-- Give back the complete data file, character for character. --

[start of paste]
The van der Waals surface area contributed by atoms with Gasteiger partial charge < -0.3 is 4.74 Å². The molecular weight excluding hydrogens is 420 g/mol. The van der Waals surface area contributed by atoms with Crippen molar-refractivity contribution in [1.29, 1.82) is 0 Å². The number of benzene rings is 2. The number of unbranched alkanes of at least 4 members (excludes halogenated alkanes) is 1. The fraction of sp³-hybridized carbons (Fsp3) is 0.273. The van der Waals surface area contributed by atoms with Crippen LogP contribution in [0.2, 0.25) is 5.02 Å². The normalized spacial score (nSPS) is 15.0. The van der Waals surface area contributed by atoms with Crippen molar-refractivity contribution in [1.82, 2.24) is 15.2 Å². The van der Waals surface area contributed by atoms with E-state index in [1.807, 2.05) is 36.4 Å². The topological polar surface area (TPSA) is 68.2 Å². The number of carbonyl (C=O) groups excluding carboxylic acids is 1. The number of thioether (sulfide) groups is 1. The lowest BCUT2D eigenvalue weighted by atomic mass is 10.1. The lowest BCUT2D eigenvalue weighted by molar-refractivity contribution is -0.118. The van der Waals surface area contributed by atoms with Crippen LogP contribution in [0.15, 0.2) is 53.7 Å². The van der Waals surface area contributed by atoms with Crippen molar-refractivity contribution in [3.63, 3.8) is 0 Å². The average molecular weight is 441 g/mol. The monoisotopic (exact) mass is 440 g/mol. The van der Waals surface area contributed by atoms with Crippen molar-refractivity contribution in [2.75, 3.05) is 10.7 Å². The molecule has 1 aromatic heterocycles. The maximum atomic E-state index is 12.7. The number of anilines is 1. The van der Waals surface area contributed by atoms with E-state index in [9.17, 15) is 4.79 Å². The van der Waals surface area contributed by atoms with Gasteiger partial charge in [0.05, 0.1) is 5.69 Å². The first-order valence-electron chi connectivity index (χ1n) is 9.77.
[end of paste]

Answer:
The van der Waals surface area contributed by atoms with Gasteiger partial charge < -0.3 is 4.74 Å². The molecular weight excluding hydrogens is 420 g/mol. The van der Waals surface area contributed by atoms with Crippen molar-refractivity contribution in [1.29, 1.82) is 0 Å². The number of benzene rings is 2. The number of unbranched alkanes of at least 4 members (excludes halogenated alkanes) is 1. The fraction of sp³-hybridized carbons (Fsp3) is 0.273. The van der Waals surface area contributed by atoms with Crippen LogP contribution in [0.2, 0.25) is 5.02 Å². The normalized spacial score (nSPS) is 15.0. The van der Waals surface area contributed by atoms with Crippen molar-refractivity contribution in [1.82, 2.24) is 15.2 Å². The van der Waals surface area contributed by atoms with E-state index in [1.807, 2.05) is 36.4 Å². The topological polar surface area (TPSA) is 68.2 Å². The number of carbonyl (C=O) groups excluding carboxylic acids is 1. The number of thioether (sulfide) groups is 1. The lowest BCUT2D eigenvalue weighted by atomic mass is 10.1. The lowest BCUT2D eigenvalue weighted by molar-refractivity contribution is -0.118. The van der Waals surface area contributed by atoms with Crippen LogP contribution in [0.15, 0.2) is 53.7 Å². The van der Waals surface area contributed by atoms with Crippen molar-refractivity contribution in [3.63, 3.8) is 0 Å². The average molecular weight is 441 g/mol. The monoisotopic (exact) mass is 440 g/mol. The van der Waals surface area contributed by atoms with Crippen molar-refractivity contribution in [2.75, 3.05) is 10.7 Å². The molecule has 1 aromatic heterocycles. The maximum atomic E-state index is 12.7. The number of anilines is 1. The van der Waals surface area contributed by atoms with E-state index in [9.17, 15) is 4.79 Å². The van der Waals surface area contributed by atoms with Gasteiger partial charge in [0.05, 0.1) is 5.69 Å². The first-order valence-electron chi connectivity index (χ1n) is 9.77.